March 14th, 2013, 04:30 PM
Database that stores employee information (using structures)
Hey guys, I've been given an assignment by one of my lecturers and I think it's a bit out of the class's reach at the moment.
Basically we've got to create a database for a hypothetical company using structures, and the user should be able to add employee information, delete information, list the employees in the database and compact the data (reordering the list, removing the deleted employees)
Obviously I don't want someone to do the work for me, but I could use some advice on how to delete an employee's information and how to compact the data.
She said that once the user selects an employee to delete, the first character of the employee's name should be replaced with a '*', and I've got an idea on what to do (as in get a function to search for a * and replace all data after that up to certain character I designate) but I have no idea on how to compact the information.
Any help or links to places that could help me out would be great, thanks in advance!
March 14th, 2013, 04:43 PM
Basically when you compact the database you actually remove the deleted entries. When you delete the record you just need to replace the first character with your *, it doesn't sound like you need to do anything else to that record.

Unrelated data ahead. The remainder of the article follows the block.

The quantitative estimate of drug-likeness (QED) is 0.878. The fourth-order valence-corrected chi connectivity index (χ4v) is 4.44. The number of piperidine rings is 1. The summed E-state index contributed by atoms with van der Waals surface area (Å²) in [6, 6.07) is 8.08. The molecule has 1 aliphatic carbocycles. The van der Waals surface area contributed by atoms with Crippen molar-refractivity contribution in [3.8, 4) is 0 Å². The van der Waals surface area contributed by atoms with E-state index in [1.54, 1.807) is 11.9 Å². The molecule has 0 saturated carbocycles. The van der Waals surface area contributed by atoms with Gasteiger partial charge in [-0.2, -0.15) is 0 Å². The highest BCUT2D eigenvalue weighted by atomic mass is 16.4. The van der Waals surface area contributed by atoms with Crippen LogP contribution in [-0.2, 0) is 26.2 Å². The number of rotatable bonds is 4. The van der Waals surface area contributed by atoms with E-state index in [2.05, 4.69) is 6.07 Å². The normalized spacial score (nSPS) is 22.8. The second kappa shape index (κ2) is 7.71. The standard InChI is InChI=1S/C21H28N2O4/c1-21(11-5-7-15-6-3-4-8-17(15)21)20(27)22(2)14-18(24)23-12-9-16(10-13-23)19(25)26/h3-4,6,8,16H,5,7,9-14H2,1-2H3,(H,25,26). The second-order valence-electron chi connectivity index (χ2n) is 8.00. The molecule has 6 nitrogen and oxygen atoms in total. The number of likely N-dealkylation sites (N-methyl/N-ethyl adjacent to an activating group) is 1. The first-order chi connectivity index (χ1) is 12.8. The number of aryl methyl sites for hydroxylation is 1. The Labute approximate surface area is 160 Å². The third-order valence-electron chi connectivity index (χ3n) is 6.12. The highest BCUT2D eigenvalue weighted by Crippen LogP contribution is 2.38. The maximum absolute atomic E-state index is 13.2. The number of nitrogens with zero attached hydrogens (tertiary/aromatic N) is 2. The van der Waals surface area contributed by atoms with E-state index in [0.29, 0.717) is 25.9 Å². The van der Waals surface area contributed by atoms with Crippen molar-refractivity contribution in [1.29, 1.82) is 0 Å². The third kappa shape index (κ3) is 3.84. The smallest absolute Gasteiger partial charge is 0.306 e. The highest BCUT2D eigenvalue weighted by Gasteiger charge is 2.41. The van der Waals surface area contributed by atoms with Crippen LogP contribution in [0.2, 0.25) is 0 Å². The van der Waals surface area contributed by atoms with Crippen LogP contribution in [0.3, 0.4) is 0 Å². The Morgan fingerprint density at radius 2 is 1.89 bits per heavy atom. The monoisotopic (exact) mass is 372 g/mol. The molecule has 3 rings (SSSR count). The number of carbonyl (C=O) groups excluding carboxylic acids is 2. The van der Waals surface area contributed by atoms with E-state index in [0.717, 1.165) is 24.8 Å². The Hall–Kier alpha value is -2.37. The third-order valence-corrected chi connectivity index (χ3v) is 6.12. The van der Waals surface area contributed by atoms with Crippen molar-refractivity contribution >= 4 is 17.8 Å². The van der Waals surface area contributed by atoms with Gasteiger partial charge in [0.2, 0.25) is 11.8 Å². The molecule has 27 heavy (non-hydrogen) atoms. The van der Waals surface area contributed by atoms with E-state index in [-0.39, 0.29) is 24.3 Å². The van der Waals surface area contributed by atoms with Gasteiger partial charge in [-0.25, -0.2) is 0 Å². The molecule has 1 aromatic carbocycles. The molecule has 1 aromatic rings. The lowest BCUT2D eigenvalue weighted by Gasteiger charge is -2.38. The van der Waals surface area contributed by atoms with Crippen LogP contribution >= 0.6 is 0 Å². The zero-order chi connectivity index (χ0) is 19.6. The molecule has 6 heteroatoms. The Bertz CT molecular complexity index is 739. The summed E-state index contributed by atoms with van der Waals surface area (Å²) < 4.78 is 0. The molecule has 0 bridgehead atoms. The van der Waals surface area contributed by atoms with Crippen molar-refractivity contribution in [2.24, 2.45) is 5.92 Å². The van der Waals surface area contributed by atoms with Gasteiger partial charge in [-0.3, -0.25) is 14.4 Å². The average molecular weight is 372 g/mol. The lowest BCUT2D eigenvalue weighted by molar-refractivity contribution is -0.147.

March 14th, 2013, 04:53 PM
This sounds like a job for a linked list (or maybe even doubly linked). Removing deleted employees from a linked list is fast and easy.
I would assume that reordering means things like sorting by name, ID number, etc.
March 14th, 2013, 06:04 PM
Basically, she's having you use the approach that dBaseII and dBaseIII used: "delete" a record by marking it as deleted in which case the program will just ignore that record. Then pack the database file explicitly to remove the deleted records. Especially on the earlier generation PCs the PACK action would take much longer than several deletes would, so postponing the PACK until later made dBase run more efficiently; this was most especially true when the database file was on a floppy.
BTW, that is also how MS-DOS would delete a file from a directory: it would mark the file as being deleted by changing the first character of the file name and then return its sectors to the disk's "free list". This approach has been described as being like removing a book from a library simply by removing its card from the card catalogue. This is also how Norton Utilities used to be able to restore deleted files.
A basic procedure for removing records from a file would be this:
1. Open the file in read mode and open a temporary file in write mode.
2. Read each record from the database file and write it to the temp file only if the record is not marked as being deleted.
3. When you reach the end of the database file, then close both files. At this point, the temp file contains all the records that have not been deleted, which means that the temp file is a modified copy of the original database file.
4. Delete the database file.
5. Rename the temp file to the same name as the database file. You have now replaced the database file with a modified copy of itself and so effectively have "modified" the original file.
You will use this general approach many times in the future. It's so common that MS-DOS even had a special system call (INT 21H Function 5AH) to create a temporary file with a unique name.